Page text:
Reduce liability for losses on commercial accounts by adhering to four requirements.
The Truth About Social Networking
The majority of banks do not use social networking sites, according to Denver-based Fortner, Bayens, Levkulich & Garrison P.C. During February and March, the firm asked its newsletter subscribers to tell it about how they use social networking sites such as Facebook, LinkedIn and Twitter, and what their concerns are about using these sites.
For the question, “What social networking sites do you use?” 61 percent of the respondents said they use Facebook for personal use, 34 percent said they use LinkedIn and 22 percent said they use YouTube. Interestingly, more than 29 percent of the respondents said they do not use any social networking sites.
That percentage jumped up considerably for the question, “What social networking site does your bank use?” where nearly 72 percent of the respondents said their banks do not use any social networking sites.
Twenty-three percent said their bank uses Facebook, while just over 10 percent said the bank uses LinkedIn. More than 70 percent of the respondents said they either do not visit social networking sites or spend less than one hour per week on these sites.
What are banks trying to achieve with social networking? More than 60 percent said they are using these sites to market their banks. Just under 40 percent said they are looking to attract new clients and about 8 percent said they are using these sites as recruiting tools. About 40 percent responded that they don’t really know why the bank is using social networking, and 15 percent said they are doing it because their competitors are.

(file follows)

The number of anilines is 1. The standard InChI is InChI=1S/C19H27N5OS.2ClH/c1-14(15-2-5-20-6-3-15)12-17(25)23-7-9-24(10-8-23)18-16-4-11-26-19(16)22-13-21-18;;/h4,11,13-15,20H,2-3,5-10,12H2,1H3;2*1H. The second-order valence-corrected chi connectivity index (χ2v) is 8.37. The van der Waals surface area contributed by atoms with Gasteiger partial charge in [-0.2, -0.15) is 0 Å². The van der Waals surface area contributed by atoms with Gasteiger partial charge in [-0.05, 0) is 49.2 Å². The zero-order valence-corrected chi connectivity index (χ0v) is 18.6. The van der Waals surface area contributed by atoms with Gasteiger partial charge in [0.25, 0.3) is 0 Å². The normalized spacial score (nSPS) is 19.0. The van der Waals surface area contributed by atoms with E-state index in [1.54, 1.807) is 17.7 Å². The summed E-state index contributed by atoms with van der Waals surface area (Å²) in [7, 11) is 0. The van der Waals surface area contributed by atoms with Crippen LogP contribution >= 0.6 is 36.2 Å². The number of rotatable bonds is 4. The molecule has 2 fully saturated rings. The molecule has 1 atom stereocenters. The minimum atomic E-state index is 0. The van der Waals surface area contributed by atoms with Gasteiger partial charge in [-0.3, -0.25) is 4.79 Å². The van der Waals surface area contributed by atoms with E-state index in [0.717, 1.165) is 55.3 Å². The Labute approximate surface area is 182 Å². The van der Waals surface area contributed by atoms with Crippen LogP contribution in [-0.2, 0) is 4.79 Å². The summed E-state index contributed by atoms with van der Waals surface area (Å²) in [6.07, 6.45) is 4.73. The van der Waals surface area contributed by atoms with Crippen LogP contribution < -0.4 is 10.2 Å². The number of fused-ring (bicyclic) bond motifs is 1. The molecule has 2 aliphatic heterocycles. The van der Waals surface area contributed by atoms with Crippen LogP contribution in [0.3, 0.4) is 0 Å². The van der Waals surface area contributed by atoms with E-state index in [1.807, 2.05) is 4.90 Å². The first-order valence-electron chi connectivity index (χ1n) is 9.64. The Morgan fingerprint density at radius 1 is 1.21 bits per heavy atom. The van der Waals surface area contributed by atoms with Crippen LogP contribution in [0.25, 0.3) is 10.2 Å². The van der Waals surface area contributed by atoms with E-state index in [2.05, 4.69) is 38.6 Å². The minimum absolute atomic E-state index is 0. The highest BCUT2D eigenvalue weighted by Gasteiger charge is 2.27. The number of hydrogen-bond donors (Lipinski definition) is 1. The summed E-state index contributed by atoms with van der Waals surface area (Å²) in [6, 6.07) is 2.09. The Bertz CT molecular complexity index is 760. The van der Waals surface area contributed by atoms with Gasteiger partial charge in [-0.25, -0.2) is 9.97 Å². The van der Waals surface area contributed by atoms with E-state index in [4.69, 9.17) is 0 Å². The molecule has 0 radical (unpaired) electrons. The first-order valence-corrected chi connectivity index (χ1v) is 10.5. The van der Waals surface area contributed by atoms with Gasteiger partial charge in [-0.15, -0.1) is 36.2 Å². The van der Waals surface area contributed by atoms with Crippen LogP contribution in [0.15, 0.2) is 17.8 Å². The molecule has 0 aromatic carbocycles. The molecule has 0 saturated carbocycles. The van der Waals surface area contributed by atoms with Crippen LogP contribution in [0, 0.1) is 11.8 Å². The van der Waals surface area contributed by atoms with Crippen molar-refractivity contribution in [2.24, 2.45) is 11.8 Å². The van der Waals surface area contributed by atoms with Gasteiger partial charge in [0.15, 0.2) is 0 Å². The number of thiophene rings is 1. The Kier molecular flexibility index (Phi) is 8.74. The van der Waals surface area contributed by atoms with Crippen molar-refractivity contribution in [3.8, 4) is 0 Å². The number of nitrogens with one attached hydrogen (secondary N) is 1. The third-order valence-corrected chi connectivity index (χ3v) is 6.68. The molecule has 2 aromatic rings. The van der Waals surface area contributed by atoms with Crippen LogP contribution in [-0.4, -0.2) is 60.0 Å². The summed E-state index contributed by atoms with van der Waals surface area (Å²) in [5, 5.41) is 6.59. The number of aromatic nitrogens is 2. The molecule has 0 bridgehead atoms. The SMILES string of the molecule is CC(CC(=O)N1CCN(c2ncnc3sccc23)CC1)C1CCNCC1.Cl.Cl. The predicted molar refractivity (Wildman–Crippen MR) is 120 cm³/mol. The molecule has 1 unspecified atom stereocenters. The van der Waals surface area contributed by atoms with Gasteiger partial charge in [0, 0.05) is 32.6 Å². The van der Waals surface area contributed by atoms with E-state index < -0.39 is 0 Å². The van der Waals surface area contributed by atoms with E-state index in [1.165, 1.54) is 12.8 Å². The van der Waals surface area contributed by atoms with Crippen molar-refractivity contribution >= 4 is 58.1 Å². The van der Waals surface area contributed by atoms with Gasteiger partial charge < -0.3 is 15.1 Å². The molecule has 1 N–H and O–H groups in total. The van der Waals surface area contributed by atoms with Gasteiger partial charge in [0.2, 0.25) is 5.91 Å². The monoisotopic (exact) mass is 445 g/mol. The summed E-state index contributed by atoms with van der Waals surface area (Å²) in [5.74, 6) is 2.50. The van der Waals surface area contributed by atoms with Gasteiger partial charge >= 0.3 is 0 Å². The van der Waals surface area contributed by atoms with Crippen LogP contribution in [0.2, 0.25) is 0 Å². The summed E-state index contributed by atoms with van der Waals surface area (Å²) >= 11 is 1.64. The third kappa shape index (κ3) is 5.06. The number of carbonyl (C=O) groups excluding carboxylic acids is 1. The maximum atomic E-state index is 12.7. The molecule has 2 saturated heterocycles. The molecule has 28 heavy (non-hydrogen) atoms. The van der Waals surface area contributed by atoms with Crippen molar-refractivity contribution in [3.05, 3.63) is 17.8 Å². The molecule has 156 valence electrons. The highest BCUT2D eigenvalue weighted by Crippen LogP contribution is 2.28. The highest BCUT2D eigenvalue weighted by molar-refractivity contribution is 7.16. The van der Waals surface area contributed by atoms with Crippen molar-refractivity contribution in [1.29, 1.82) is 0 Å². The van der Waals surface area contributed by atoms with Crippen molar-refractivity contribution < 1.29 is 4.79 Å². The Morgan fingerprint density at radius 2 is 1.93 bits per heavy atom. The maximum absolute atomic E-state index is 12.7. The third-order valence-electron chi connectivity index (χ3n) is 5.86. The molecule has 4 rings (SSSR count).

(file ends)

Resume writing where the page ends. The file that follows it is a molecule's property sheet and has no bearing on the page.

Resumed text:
For the question, “What, if anything, worries you about social networking?” the respondents were concerned with security and time primarily. Almost 63 percent said they were worried about confidential data leaking out, and 23 percent said using these sites will give their bank a bad name. About 66 percent said it will take too much time to manage the site and another 34 percent said people will spend too much time using it. More than 57 percent said no one knows what to do with these sites.
Given that so few banks seem to use social networking sites, it was interesting that more than 40 percent of the respondents said that social networking is the wave of the future. More than 20 percent said these sites are a good way to advertise their bank for free, but about 35 percent said it was either a time waster, a fad, a mystery or will have no impact on the bank’s business. Many of the respondents pointed out that while it may be a time waster or a mystery currently, there could be value in the future. Others said they could be good for business but the drawbacks are uncertain and could be a good way to get in touch customers who may have relocated and did not update contact information. One respondent pointed out that sites like these are just another way to hide behind non-personal communication tools.
Tom Wessels is director of operations at Fortner, Bayens, Levkulich & Garrison, P.C., where he handles marketing and information technology activities. Contact him at wesselst(at)fbl-cpa.com.
Copyright © May 2011 BankNews Media